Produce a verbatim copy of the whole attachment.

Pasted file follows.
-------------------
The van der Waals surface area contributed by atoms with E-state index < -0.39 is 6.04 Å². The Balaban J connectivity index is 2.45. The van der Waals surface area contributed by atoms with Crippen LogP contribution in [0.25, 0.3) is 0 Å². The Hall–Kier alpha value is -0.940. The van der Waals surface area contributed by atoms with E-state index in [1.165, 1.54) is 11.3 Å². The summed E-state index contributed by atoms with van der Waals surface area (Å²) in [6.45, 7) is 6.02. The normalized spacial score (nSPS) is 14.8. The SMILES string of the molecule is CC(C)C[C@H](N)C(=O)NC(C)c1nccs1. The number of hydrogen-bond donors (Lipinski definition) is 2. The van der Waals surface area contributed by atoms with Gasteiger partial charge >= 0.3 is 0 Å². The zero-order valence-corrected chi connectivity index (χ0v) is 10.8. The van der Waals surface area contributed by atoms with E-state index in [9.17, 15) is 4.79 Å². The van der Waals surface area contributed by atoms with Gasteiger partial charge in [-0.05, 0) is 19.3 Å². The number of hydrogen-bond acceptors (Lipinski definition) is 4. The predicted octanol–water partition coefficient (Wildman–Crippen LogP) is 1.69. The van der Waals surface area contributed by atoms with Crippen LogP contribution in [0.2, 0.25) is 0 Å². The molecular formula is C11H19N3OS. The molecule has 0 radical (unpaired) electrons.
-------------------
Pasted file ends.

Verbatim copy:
The van der Waals surface area contributed by atoms with E-state index < -0.39 is 6.04 Å². The Balaban J connectivity index is 2.45. The van der Waals surface area contributed by atoms with Crippen LogP contribution in [0.25, 0.3) is 0 Å². The Hall–Kier alpha value is -0.940. The van der Waals surface area contributed by atoms with E-state index in [1.165, 1.54) is 11.3 Å². The summed E-state index contributed by atoms with van der Waals surface area (Å²) in [6.45, 7) is 6.02. The normalized spacial score (nSPS) is 14.8. The SMILES string of the molecule is CC(C)C[C@H](N)C(=O)NC(C)c1nccs1. The number of hydrogen-bond donors (Lipinski definition) is 2. The van der Waals surface area contributed by atoms with Gasteiger partial charge >= 0.3 is 0 Å². The zero-order valence-corrected chi connectivity index (χ0v) is 10.8. The van der Waals surface area contributed by atoms with E-state index in [9.17, 15) is 4.79 Å². The van der Waals surface area contributed by atoms with Gasteiger partial charge in [-0.05, 0) is 19.3 Å². The number of hydrogen-bond acceptors (Lipinski definition) is 4. The predicted octanol–water partition coefficient (Wildman–Crippen LogP) is 1.69. The van der Waals surface area contributed by atoms with Crippen LogP contribution in [0.2, 0.25) is 0 Å². The molecular formula is C11H19N3OS. The molecule has 0 radical (unpaired) electrons.